Oriental Mindoro

Hope with every cup: Mindoro roastery empowers Mangyan coffee farmers

Chris Burnet Ramos

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Hope with every cup: Mindoro roastery empowers Mangyan coffee farmers

COFFEE FARMING. Mangyan farmers of Oriental Mindoro with their harvested coffee cherries.

courtesy of Paul Bañas

'Pag-asa sa bawat tasa' is what the roastery is aiming for to provide better opportunities for Filipino coffee farmers

MANILA, Philippines – A coffee roastery in Calapan City, Oriental Mindoro works with the province’s indigenous coffee farmers to empower them in producing high-quality coffee cherries, making its way to be recognized as one of the Philippines’ finest single-origin coffees. 

Sinag Coffee Roastery is Oriental Mindoro’s first coffee roastery and processing center, promoting coffee grounds sourced from the plantations of Mindoro’s Mangyan farmers and other coffee producers all around the Philippines.

Owners couple Paul and Ash Bañas, both 35, started as resellers of coffee products in 2014 and eventually owned a cafe in Manila, which was heavily marketed during the height of the COVID-19 pandemic through online orders

Before entering the industry, the couple were volunteer nurses deployed in the remote communities of Mindoro in 2010. Despite the success of their cafe in the Metro, they decided to go back to the island and continue serving the Mangyans through the coffee business. 

Since 2018, they have been scouting out local farmers in the province to be the main suppliers of their coffee cherries.

A family of Hanunuo Mangyan farmers from the town of Bulalacao was their first source of fresh cherries harvested from 50-year-old coffee trees. They provided them with supplies of Mindoro’s Robusta and Excelsa coffee varieties. 

Since then, they have been also sourcing from the coffee farmers of the Alangan tribe of Naujan and Baco, which produce Liberica, the world’s rarest type of coffee.

These coffee cherries are then processed to be green coffee beans to be roasted and sold for brewing. 

Empowering coffee farmers

According to Paul, the shop was named sinag (ray of sunlight) to represent hope for coffee farmers in reviving the local coffee business. “Pag-asa sa bawat tasa” (hope with every cup), he said, is what the roastery is aiming for to provide better opportunities for Filipino coffee farmers.

This was after the industry was challenged by lower production, climate change, and less empowerment of farmers in the coffee-making process. Instead of purchasing at lower prices, Sinag is buying coffee cherries from Mangyan farmers at a premium price or as high as the price of already-processed green coffee beans. 

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EMPOWER. The staff of Sinag Coffee with Mangyan coffee farmers of Oriental Mindoro. courtesy of Paul Bañas

“We are buying the coffee with fair trade. We don’t want to aggrieve the farmers because they are the producers. We have to protect, and empower them so that the new coffee industry will continuously flourish and encourage the next generations because eventually, if they’ll be discouraged, we’ll not be having anyone to source coffee from,” he said in a mix of Filipino and English.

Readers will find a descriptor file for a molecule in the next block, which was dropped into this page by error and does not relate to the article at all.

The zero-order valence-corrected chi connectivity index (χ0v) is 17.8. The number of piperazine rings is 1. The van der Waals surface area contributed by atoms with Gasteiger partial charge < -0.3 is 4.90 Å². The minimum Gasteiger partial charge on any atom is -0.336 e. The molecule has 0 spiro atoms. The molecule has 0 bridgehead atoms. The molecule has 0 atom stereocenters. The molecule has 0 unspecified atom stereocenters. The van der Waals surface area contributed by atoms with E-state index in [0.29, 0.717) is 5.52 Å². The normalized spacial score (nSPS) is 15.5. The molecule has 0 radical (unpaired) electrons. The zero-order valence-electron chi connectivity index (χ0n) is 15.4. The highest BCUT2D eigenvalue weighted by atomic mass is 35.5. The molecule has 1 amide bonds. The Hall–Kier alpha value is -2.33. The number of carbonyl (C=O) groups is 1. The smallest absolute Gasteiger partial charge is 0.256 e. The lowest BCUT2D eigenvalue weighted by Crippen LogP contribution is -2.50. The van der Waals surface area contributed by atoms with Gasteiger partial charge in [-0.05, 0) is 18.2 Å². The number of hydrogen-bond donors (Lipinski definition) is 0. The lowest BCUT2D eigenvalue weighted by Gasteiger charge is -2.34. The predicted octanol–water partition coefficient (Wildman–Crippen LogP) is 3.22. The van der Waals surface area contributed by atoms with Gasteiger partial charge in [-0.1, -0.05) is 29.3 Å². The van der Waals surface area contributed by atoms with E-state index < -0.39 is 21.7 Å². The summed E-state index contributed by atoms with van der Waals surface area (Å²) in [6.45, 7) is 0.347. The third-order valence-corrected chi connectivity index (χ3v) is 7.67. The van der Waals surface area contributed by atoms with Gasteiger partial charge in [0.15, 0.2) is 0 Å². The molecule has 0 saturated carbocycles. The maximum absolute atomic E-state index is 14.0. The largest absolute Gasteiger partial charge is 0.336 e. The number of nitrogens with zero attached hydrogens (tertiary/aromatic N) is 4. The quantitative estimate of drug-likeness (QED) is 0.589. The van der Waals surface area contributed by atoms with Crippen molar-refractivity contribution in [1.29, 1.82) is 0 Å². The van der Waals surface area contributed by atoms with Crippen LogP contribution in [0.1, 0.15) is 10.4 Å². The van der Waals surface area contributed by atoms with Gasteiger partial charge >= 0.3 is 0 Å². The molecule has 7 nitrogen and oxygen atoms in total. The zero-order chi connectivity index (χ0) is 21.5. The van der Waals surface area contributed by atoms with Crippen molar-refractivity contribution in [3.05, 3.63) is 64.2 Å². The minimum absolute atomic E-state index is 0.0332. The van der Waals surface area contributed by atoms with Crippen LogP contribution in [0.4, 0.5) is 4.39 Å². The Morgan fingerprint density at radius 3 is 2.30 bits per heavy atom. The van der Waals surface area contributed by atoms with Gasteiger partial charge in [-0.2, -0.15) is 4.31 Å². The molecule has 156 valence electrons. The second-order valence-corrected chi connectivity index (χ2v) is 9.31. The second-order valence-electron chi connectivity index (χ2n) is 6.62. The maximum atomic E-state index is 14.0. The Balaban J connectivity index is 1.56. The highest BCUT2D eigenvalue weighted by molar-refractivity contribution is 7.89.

Advocating for better recognition of local coffee farmers, Paul, who is also among Mindoro’s first coffee processing professionals, wants to empower them by teaching proper farming practices and harvesting methods for gathering high-quality cherries. 

“It’s already our responsibility if our coffees will be sold or not but we assure that the farmers who produced this coffee were paid well. So, we have to do our part in marketing the coffee in order for these farmers to expect sales every harvest season,” he said.

Sinag partnered with the Department of Trade and Industry (DTI) Mimaropa in launching their Mindoro Coffee on February 23. During the launch, DTI Mimaropa officer-in-charge Rodolfo Mariposque highlighted the importance of coffee-making culture in Mimaropa and the creation of a roadmap for the region’s striving coffee industry. 

“DTI aims to assist the local coffee industry in the region by ensuring that the farmers, producers, and coffee drinkers participate in a cyclical (from bean to cup) culture of coffee lifestyle,” read a part of DTI’s report

Mindoro coffee

The harvest season of coffee crops in Oriental Mindoro starts every December to March when three to four harvesting batches are done.

Instead of burning the coffee beans dark, Sinag roasts these Mindoro-made coffees in light to medium heat to highlight the fruit’s original flavors. 

The Robusta coffee of Bulalacao is known for its sweet, chocolatey taste and well-balanced acidity compared to its typical bitter, earthy flavor. Its natural flavors are associated with hazelnut, vanilla, dark chocolate, and almond profiles. 

The Liberica of Baco has winey origin flavors of sweetened banana and a hint of jackfruit while the one from Naujan is also associated with vanilla, ripe banana, brown sugar, jackfruit, and jasmine tea. 

A coffee blend of the two is also available in the roastery for both espresso and filter roasts. 

Just like other varieties of specialty coffee, Paul emphasized that these flavors are brought out from Mindoro coffee by applying good quality control in all stages of the coffee-making from the farming of Mangyans to the brewing of local coffee shops. –Rappler.com

Chris Burnet Ramos is a campus journalist from the Polytechnic University of the Philippines (PUP). A senior news writer for The Communicator, he is also an Aries Rufo Journalism fellow of Rappler for 2023-2024.

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